What constitutions legally decree is, in practice, lost under a mass of legal restrictions and exceptional measures, and through a lack of safeguards for these rights. The situation is the same with respect to international charters and conventions. All too often, it appears that Arab states have endorsed these conventions with the aim of improving their international image but without bringing national laws into line and without ratification having any tangible benefit for the Arab citizen.20
The resistance to implementation of international human rights standards in parts of the Muslim and Arab worlds is perhaps most salient with the panoply of rights related to religion. In terms of the UDHR, the core of the resistance is centered on issues of the right to freedom of thought, conscience, and religion (Article 18), prohibition of discrimination on the basis of religion (Article 2), and the prohibition of discrimination against women (preamble, Article 2, Article 16). The same resistance to universal standards, already present in the UDHR, continued in subsequent elaborations of human rights, including the International Covenant on Civil and Political Rights (ICCPR), the Convention on the Elimination of All Forms of Discrimination against Women, the Convention on the Rights of the Child, and the 1981 Declaration on the Elimination of All Forms of Intolerance and of Discrimination Based on Religion or Belief.21 In brief, the religion-related rights on which the Arab and Muslim worlds are perceived as being out-of-step with universal standards include such issues as whether non-Muslims in Muslim-majority countries are able to practice their religion fully without state interference, whether Muslims who dissent from the official state religion are allowed to follow their own practices (including Sunnis in Shia-majority countries or Ahmadiyya in Sunni-majority countries), the right to proselytize, the right to change religion, and the right of women to inherit, marry, divorce, and obtain child custody on the same terms as Muslim men. The term sharia is frequently invoked, particularly since the 1980s, to justify a Muslim exception to a universal standard. The alarm initially raised by Baroody in 1948 in defense of the Muslim and Arab worlds in the context of the UDHR has continued to resonate in the Muslim and Arab worlds, even as the responses to the alarm have varied over time.
There are many possible routes one might take to evaluate whether there is a significant values divide between the Muslim and Arab worlds, on the one hand, and the modern human rights regime, on the other. This essay focuses on the origins of the debate in the drafting and adoption of the UDHR in 1948. I approach this by engaging in a dialogue with an important scholar, Abdulaziz Sachedina, who has argued that the UDHR is undermined by its failure to establish space for Islam.22 While insisting that he is a strong advocate of human rights, Sachedina argues that the UDHR, the founding document of the modern human rights movement, has serious shortcomings: namely, that it is overly individualistic and expresses an unduly secularist worldview. Regarding these two points, I argue that Sachedina has made significant errors of analysis and that his assertions are not well supported by the facts. This essay, it should be noted, does not discuss at any length one important and controversial issue involving the Muslim world and the human rights regime: whether the modern human rights regime assumes that Muslims have the right to leave Islam by changing their religion or by abandoning religion altogether.23
Arguably the single most persistent and recurring criticism of international human rights is its rootedness in Western-oriented individualism rather than in the larger community. This was the core of the criticism articulated by Lee Kuan Yew above. Lee went on to say that the “expansion of the right of the individual to behave or misbehave as he pleases has come at the expense of orderly society” and that “the idea of the inviolability of the individual has been turned into dogma.”24 Abdulaziz Sachedina, who has attempted to articulate the widespread Muslim concerns about human rights, likewise found that its individualism is at the root of the problem.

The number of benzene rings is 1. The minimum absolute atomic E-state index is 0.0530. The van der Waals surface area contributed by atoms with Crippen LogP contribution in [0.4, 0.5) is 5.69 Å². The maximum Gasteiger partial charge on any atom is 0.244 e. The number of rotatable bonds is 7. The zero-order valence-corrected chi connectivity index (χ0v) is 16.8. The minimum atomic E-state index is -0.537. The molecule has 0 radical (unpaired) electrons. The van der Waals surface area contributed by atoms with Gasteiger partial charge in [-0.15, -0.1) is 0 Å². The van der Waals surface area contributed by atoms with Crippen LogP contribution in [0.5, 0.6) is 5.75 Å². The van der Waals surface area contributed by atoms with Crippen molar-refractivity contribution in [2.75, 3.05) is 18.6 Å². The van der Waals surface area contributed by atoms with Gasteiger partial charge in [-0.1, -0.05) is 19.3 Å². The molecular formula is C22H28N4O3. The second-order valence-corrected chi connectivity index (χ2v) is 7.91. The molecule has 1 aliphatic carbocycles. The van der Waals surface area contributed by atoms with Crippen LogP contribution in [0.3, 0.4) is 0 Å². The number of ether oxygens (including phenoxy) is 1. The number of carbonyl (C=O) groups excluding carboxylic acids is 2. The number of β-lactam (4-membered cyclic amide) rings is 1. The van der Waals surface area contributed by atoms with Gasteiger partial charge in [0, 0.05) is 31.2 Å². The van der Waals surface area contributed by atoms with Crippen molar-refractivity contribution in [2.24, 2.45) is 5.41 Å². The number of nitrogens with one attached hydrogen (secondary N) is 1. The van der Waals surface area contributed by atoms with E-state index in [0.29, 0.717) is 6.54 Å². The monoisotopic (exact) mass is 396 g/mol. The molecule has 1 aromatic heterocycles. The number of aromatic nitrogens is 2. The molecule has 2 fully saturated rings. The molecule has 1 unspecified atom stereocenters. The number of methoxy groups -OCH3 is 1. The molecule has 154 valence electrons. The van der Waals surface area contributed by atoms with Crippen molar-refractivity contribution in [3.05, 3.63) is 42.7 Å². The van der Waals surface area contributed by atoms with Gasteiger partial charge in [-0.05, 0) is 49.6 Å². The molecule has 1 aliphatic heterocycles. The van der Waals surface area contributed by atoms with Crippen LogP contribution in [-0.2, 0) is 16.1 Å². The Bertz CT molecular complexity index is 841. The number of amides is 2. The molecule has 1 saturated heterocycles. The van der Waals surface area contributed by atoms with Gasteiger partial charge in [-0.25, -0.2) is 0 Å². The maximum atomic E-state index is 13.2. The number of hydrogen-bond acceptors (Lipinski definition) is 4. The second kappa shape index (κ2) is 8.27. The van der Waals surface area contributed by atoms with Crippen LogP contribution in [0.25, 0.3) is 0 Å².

The overriding emphasis on the autonomy of the individual with an independent moral standard that transcends religious and cultural differences to claim rights without considering the bonds of reciprocity runs contrary to the Islamic tradition’s emphasis on the community and relational aspects of human existence.25
Criticisms of Western individualism arose frequently during the UDHR drafting debates. Emile Saint-Lot, the Haitian representative and fierce advocate at the UN for movements of national liberation, expressed his concern that Article 3 of the Human Rights Commission’s June 7, 1948, draft–“Everyone has the right to life, liberty and security of the person”–was “too greatly influenced by the individualism of Jean-Jacques Rousseau.”26 Ironically, agreeing with the anti-colonialist Saint-Lot was the delegate from the Kingdom of Belgium, the colonial power that then ruled over the Belgian Congo. An aristocrat and former Belgian prime minister, Count Henry Carton de Wiart, also found that Article 3 was overly individualistic, and he later criticized another proposal by Mexico that he similarly found to contain “excessive individualism.”27 The Australian delegate to the UN, Alan Watt, agreed that an article then under consideration (draft Article 15) did focus on rights of individuals but that ultimately it was difficult to avoid an individualistic approach.28 Representative Alexander Bogomolov of the Soviet Union argued that insufficient attention had been paid to the human being as worker, and that the UDHR was “unduly individualistic and thus unrealistic.”29 Guy Pérez Cisneros of pre-Castro Cuba believed that there was an insufficient emphasis on duties and too much emphasis on the individualistic side of man’s character.30 Even though his proposed amendment was not accepted, he later, on behalf of Cuba, was an enthusiastic supporter of the UDHR on the day it was adopted: the declaration “would mark the advent of a world in which man, freed from fear and poverty, could enjoy freedom of speech, religion and opinion.”31 Unlike Pérez Cisneros, Yugoslavia’s representative, Ljuba Radovanovic, was not able to overlook the individualistic nature of the UDHR and abstained when the vote was taken. Explaining the position of his country, Radovanovic explained that the “text before the Assembly was based on individualistic concepts which considered man as an isolated individual having rights only as an individual, independently of the social conditions in which he was living and of all the forces which acted upon his social status.”32